By Aaron Miller
Now is an exciting time of year — the start of a new fall semester. Students are finding their way to class, buying textbooks and checking out everything campus has to offer.
I love the first day of class. I welcome new and returning students. I am impressed by the different backgrounds and varying educational goals of the people in my classes. Some students plan to transfer, while others plan to enter the workforce after graduating. Others take a class because it interests them.
I start every course by asking, “Why are you taking this history class?” Some students eagerly tell me they love history, while others gently admit that it is not their favorite subject. A quick-thinking student usually quips, “Because it fit into my schedule.” I have to rephrase the question. I try again with, “Why are the events of long ago, even those of thousands of years ago, significant in the 21st century?”
Since humans first began to document through writing or drawings, there has been an impulse to record and retell the events of yesterday. Why are we compelled to remember and then depict the past?
After getting over the disappointment that I am not going to dismiss early after handing out the syllabus on the first day, students consider why they have landed in a history class. This very first discussion of the semester is one my favorites of the term. When considering the significance of history, people often paraphrase philosopher George Santayana. Santayana wrote, “Those who cannot remember the past are condemned to repeat it.”
I find this truism unsatisfying. It leaves me with more questions. What accounts for evil? Is there such a thing as fate? We also know of those who do not seem to be willing or able to learn from the past. Santayana’s quote does not end the discussion regarding the importance of studying history.
Unlike many other disciplines, it is difficult to quantify the monetary value of studying history. History, after all, is not a technical pursuit with concrete applications in the 21st century economy. History education, though, is vital in providing expertise necessary in the modern workplace. These talents are often referred to as soft skills.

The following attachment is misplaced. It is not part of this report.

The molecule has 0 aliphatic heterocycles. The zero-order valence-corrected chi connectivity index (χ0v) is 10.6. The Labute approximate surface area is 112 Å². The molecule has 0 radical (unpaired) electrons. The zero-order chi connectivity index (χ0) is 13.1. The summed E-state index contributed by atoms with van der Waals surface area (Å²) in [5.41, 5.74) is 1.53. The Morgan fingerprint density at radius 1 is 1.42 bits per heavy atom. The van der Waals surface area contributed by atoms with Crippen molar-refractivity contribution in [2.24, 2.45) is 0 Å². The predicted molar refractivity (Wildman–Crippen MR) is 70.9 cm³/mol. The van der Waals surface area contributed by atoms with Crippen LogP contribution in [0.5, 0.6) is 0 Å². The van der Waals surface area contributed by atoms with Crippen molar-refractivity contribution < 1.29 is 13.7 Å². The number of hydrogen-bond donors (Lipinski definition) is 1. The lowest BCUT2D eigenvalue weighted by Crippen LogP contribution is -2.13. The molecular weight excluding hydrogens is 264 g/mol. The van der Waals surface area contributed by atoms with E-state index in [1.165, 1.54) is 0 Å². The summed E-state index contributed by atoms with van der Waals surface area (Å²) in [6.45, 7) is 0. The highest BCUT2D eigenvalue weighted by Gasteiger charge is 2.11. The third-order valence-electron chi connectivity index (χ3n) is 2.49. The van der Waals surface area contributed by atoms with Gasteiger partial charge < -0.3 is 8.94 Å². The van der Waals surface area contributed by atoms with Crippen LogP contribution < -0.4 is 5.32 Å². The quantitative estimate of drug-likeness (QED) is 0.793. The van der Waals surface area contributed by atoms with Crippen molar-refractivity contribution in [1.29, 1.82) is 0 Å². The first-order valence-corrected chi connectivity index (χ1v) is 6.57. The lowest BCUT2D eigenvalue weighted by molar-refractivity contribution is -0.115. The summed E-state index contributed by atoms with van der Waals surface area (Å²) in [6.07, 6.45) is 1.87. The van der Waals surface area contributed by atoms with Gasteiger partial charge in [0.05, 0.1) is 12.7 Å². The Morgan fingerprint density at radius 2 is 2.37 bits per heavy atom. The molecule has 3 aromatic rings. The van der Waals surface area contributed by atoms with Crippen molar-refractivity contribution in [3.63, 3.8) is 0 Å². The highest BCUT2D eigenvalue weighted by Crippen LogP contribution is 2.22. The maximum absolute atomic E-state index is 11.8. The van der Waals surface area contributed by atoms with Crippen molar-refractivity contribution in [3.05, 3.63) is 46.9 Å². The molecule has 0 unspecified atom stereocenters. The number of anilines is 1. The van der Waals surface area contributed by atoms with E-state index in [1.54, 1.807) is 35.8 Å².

History education focuses on reading and writing. Students hone critical thinking and communication skills in a history course. History is also a terrific arena for debate. Discussions in history courses often begin conversations about the metaphysical or abstract.
In his 1998 essay “Why Study History?” historian Peter N. Stearns reminds us of the importance of history in civics education and building communities. Stearns also writes “History well told is beautiful.” History can be touching and emotional. The past is often compelling and exciting.
History can bring happiness, too. Whether it is reading a good book or learning something new, history provides for a more enriching life. History provides context for literature, film or any form of art. The discipline can also give insight into current events. I enjoy old movies, radio programs from the 1940s, and technology such as wooden baseball bats and cars with manual transmissions. Others enjoy history by collecting antiques.
Although history is filled with numerous examples of tragedy, it also inspires with accounts of human triumph over adversity. History provides hope for the future. I believe that learning about the past provides enlightenment and illumination.
I hope that my students will find some specific aspect of history interesting. Whether it is the history of football, the sinking of the Titanic or the Romanov dynasty, I hope they continue reading and thinking about the past.
At the end of the first class of the semester, we usually fail to reach a consensus. It is just the start of a much longer discussion.
Aaron Miller is one of The Republic’s community columnists and all opinions expressed are those of the writer. He has a doctorate in history and is an associate professor of history at Ivy Tech Community College — Columbus. Send comments to email@example.com.